Before I get to the musts, I think I need to work my way through the needs. Because I suspect that the way I view musts is connected to the way I view needs. And vice versa. But I think the “needs” are more foundational, so I’m gonna camp there for a while.

For today, I simply want to point out that God will provide what we need, when we need it. In the wilderness, God provided manna and later quail to meet the food needs for the Israelites (Exodus 16). But he was very clear that he would give “as much as they needed” and no more. In fact, that were supposed to gather as much as they needed only, because the extra would spoil. They needed only “enough for that day”.

There were some who tested it. They ended up with maggots and rot and stink. Because they ignored God and tested him.

When am I getting maggots and rot and stink because I want to collect more than “enough for that day”? Not that God can’t give us abundance—that’s not my point. Rather where am I testing God to make sure he give me enough not just for today, but for tomorrow and the next day and the next month and the next year? I wonder that about 401k accounts all the time. But that’s easy for me, because I barely have one and would rather keep that money for today. How about all those times I hope I’m gonna win McDonald’s Monopoly so that I never have to worry about money again? How about hoping for a random check to show up in the mail that will fix all our money problems? How about hoping our mortgage company will send us a letter that our note has been paid in full?

I’ve hoped for all these things. I’ve prayed for all of them.

More than once.

Sigh…

Maybe I just can’t stand the thought of literally having to depend on God to provide me with the money to buy the food we need each day. Maybe it’s not a maybe. I can’t stand the thought. I would’ve collected more manna than I needed for the day. I would’ve been one of those dudes. Because I don’t trust God enough to give me exactly what I need for today without demanding more.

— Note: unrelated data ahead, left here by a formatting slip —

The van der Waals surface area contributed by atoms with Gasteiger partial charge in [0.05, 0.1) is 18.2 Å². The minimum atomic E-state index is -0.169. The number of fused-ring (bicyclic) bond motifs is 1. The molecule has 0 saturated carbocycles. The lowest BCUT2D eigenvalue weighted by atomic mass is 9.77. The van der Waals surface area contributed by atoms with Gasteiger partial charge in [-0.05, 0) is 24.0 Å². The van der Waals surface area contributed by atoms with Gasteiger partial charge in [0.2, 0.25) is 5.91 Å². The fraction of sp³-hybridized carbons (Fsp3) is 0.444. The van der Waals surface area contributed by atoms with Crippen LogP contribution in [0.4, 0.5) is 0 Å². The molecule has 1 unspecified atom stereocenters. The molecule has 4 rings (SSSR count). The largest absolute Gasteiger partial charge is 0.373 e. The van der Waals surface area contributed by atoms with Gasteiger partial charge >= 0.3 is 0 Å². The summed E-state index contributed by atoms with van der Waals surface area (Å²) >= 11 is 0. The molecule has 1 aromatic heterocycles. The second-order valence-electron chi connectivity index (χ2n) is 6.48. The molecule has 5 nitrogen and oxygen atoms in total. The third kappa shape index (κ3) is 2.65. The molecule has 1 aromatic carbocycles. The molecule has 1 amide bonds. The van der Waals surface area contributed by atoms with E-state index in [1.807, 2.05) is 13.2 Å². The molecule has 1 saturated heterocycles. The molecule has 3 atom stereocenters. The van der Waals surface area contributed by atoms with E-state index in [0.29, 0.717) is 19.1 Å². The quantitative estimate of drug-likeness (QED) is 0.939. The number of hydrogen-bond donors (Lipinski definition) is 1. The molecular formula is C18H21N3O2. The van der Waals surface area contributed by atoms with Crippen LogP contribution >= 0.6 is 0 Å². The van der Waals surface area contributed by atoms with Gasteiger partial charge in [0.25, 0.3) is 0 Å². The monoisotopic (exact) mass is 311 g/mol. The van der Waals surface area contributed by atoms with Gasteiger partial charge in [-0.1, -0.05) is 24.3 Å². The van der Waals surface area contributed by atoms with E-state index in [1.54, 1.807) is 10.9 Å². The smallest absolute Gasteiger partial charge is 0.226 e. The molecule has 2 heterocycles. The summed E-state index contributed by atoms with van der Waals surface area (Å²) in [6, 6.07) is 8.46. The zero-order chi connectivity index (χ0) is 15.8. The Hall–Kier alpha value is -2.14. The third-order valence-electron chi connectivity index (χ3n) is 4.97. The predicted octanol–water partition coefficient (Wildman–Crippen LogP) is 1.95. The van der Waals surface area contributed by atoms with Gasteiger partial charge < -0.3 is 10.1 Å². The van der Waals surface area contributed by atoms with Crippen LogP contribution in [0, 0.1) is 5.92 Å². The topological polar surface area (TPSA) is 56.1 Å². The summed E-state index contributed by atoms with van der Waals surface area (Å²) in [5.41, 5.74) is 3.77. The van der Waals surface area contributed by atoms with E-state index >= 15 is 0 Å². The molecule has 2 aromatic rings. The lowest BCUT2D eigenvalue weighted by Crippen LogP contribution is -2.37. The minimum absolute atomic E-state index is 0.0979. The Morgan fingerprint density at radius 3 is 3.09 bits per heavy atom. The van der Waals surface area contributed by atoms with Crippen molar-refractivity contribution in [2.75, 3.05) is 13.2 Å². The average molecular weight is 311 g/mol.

I don’t want God to give me just enough. Because then I’ll need him. Every. Single. Day. And I’ll just have to believe that he’ll keep providing everything.

The fact that this feels so hard proves how small my belief.

Needs and Musts

I want to highlight this very real tension I feel between needs and needs in my life. Because it’s an incredibly elusive line between the two and because one type tends to overshadow the other. Despite drawing an artificial line between two words that are roughly equivalent, I’m going with needs and musts to help illustrate what I mean.

When I say “needs”, I’m referring to the things our bodies (and possibly souls) require that they will not be refused. Like hunger. Sustenance is a need and our body will scream to us–sometimes with the very noticeable gumbly tummy–when that need isn’t being met. Or sleep is another. Our bodies need sleep and will literally shut down if that need isn’t being met. Or oxygen. This one fights back very quickly. Or going to the bathroom. Not trying to be gross here, but it’s another non-negotiable with our body. The body will fight back if the need isn’t met.

But there are another list of things that are probably also needs in a very real sense, but they don’t have that same instinctual pushback. These I’m going to call “musts”. With these, I’m thinking of things like relationships and community and communion with God and knowledge and instruction. This incredibly amorphous category contain items that are very real needs (or musts, as I’m going to say it), but our bodies and souls don’t have the same level of instinctual survival mode about. Oh, it’s there. Why else would people be in incredibly horrible relationships or part of a cult or pursing worthless means like they’re ends? Because our souls do pushback, but much less noticeably and with much more subtlety.

Having made the distinction, I find that my life and my to-dos and my daily goings-on are almost exclusively centered on needs and I’ve left no space for musts. And my soul is crying out in desperation for the musts. For deeper relationships. For a oneness with God that surpasses anything I could imagine. For knowledge that takes me “further up and further in”, not trailing through a series of BuzzFeed articles.

So, here’s my goal: to post daily however often I get to it on the topic and bring to bear the Scriptures along with the wisdom of men speaking by the Spirit to point me back to the musts. Because the needs–needs that can’t be ignored–are crowding out the musts. And I’m wondering if, in writing about this, I’ll discover that I’ve subbed in needs in place of musts and false musts in place of trust musts. I have no doubt that this has happened. But I would like to discover my waywardness, repent of it, and drink from living streams that will never let me thirst again.